The warm summer days are upon us. As we break out the summer wardrobe and footwear, beware, there are several foot problems that we consistently see over the summer months that need some thought and planning so as not to ruin your Christmas holiday.



While thongs (or flip flops) are an iconic part of Australian summer, they are also responsible for considerable foot pain and injury. Unfortunately, the thin rubber sole of a thong, or any light summer sandal, does not provide our feet with the necessary support required in the heel, arch or ball of the foot. This is because there is no stability, causing the foot to move inapproriately while walking. This can lead to blisters, cramping, cracked heels, or worse, internal structural damage. The strap on the top holding the foot in place is also not sufficient, leading to clawing of toes potentially leading to toe deformities, corns and callous. Therefore, thongs should not be worn for long periods or when you are planning in doing a lot of walking. However, thongs do protect the foot from hot sand at the beach or prevent the spread of athlete's foot at the pool, so used sparingly and for appropriate activities they can keep a spot in your summer wardrobe.



If you love getting your feet out in summer and enjoy the feeling of being barefoot, beware as you may also be enjoying the feeling of fungus between your toes. Unfortunately, summer always sees a rise in fungal infections of both the skin and nails, as well as plantar warts. This is because fungus and the virus responsible for plantar warts are rife in communal pool and bathing areas, especially at the beach and gyms. The increased number of people barefoot in summer in these areas also increases the risk of developing a fungal infection. To help to avoid this it is important to wear suitable footwear as much as possible, such as thongs in communal areas at the beach or pool. Also, remember to clean and dry feet regularly and thoroughly, especially between the toes to avoid tinea. If your shoes do get wet allow them to dry completely before wearing them again as fungus thrive in damp, dark places.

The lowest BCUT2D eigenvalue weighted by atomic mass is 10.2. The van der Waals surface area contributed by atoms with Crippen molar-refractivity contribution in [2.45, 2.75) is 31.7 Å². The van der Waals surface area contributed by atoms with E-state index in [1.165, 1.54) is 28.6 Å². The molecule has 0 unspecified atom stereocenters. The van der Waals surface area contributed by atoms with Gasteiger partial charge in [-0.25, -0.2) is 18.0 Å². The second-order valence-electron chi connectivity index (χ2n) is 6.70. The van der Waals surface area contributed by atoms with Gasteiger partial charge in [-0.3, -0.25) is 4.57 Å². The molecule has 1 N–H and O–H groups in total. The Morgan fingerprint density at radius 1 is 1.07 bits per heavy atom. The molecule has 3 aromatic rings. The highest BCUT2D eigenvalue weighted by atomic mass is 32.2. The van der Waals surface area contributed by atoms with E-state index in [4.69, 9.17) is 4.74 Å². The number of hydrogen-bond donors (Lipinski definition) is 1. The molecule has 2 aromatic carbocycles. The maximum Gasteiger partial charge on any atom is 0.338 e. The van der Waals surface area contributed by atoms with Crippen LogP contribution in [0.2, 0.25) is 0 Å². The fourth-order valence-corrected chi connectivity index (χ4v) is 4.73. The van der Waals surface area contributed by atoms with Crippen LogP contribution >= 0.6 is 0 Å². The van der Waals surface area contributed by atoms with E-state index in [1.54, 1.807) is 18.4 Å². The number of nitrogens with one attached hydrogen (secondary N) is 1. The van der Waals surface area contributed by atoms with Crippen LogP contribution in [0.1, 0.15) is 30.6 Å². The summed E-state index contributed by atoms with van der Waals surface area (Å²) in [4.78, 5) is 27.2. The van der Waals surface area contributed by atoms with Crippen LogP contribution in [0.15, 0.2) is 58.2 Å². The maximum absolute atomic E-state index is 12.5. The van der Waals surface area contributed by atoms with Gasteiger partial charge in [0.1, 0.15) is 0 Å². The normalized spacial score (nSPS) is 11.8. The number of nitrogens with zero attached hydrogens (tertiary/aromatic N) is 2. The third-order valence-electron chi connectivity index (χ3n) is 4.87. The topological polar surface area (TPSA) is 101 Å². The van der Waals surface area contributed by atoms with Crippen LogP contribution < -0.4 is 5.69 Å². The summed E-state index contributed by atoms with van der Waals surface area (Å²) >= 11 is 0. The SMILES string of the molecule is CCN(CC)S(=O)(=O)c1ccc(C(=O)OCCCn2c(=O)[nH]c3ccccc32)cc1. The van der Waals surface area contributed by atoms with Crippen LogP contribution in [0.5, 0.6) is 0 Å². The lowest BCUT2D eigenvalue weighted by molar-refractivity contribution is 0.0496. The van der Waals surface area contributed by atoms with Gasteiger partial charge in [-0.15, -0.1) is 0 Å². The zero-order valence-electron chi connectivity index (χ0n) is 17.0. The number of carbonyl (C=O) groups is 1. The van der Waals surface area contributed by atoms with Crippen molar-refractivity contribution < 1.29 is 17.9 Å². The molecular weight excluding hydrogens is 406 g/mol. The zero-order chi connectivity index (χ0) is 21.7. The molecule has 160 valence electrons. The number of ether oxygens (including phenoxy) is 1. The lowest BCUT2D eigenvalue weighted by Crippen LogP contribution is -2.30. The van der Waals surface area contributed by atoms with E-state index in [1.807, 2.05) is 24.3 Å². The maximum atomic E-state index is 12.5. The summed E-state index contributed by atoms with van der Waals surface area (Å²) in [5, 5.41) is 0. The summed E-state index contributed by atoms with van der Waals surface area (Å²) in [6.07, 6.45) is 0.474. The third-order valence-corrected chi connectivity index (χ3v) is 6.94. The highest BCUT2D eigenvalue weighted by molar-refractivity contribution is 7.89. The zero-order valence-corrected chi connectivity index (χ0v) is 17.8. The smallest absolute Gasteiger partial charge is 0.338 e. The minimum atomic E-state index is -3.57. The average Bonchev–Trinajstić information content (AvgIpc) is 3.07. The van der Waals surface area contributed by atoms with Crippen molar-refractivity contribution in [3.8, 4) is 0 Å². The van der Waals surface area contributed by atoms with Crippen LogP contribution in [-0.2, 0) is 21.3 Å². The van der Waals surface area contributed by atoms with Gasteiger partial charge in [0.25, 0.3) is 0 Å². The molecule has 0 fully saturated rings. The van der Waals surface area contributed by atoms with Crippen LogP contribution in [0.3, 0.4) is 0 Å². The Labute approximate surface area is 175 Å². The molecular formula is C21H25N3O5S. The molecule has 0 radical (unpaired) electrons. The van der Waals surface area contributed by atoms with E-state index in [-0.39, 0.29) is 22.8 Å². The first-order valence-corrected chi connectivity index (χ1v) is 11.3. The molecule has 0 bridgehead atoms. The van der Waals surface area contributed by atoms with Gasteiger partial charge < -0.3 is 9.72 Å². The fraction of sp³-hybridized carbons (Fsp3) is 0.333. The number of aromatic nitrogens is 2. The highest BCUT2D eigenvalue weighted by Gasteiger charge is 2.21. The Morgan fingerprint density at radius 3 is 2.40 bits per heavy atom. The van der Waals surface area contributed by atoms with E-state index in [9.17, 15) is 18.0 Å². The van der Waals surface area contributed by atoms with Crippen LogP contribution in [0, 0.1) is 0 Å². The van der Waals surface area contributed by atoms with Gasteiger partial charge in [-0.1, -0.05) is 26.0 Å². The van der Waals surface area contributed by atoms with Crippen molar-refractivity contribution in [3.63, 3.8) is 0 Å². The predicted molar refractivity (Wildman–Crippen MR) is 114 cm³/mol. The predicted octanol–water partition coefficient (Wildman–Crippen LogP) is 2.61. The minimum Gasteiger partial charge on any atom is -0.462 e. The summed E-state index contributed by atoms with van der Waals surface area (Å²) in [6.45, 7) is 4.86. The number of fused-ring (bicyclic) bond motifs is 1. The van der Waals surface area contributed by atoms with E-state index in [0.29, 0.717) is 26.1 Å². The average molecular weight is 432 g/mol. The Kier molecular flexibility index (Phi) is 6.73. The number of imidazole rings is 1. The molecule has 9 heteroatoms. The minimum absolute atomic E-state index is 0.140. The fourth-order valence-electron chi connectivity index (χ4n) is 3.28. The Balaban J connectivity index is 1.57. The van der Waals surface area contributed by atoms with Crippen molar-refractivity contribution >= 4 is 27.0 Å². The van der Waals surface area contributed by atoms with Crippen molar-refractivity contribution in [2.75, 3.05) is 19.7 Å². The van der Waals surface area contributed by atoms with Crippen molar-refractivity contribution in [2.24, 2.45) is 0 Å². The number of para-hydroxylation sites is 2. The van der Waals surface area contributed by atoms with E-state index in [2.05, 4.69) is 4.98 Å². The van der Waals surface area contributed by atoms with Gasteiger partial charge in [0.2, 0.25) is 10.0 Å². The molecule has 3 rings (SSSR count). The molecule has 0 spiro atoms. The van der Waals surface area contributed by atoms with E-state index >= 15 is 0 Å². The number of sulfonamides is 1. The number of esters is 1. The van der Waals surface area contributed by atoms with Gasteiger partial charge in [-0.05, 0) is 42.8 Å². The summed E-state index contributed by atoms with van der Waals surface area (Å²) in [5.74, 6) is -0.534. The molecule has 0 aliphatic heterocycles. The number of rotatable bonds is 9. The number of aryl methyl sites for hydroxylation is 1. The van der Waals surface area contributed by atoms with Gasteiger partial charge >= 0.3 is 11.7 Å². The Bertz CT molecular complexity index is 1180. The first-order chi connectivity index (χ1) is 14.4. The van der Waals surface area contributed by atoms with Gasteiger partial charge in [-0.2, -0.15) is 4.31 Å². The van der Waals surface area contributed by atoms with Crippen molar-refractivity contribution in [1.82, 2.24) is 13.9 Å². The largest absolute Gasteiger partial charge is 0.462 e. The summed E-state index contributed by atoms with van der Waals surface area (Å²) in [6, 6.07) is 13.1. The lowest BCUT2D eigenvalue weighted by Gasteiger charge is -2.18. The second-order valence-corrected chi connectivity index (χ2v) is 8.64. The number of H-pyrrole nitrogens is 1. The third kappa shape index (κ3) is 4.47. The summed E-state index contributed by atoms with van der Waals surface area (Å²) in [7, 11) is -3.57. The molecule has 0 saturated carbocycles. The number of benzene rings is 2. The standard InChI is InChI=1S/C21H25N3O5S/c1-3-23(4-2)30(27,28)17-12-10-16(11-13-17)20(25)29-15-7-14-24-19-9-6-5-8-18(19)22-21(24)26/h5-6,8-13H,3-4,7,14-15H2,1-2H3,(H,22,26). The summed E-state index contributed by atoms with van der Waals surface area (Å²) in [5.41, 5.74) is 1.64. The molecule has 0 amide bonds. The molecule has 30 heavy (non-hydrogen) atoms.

Going barefoot in the summer is only natural and has some benefits for short periods of time but is not recommended for outside the home. Too often, injuries occur from punctures or cuts. Always wear covered footwear outside the home or at work. If engaging in water activities, such as canoeing or kayaking, try to wear water shoes or sandals to protect your feet along rocky shorelines or river beds. If an injury has occurred, contact your podiatrist or doctor immediately.



During the summer our heels are prone to dryness and cracking due to excessive sweating, decreased moisture in the air, open-backed shoes and no shoes at all. This can be very irritating for people and may lead to breaks in the skin and infection. There are simple ways to avoid this, including wearing enclosed shoes to prevent skin dehydration, using a heel balm to rehydrate skin and using a pumice stone in the shower to keep superficial dry skin as thin as possible. As podiatrists we can also help with removal of excess skin during your consultation and help you keep on top of what can become a difficult problem to manage.



Don't forget to apply sunscreen to the tops of your feet and toes. This area is often forgotten, however, if your feet are exposed, they will get burned and are prone to skin cancer. Also remember to re-apply sunscreen as directed or as soon as you get out of the water.


Have a great summer!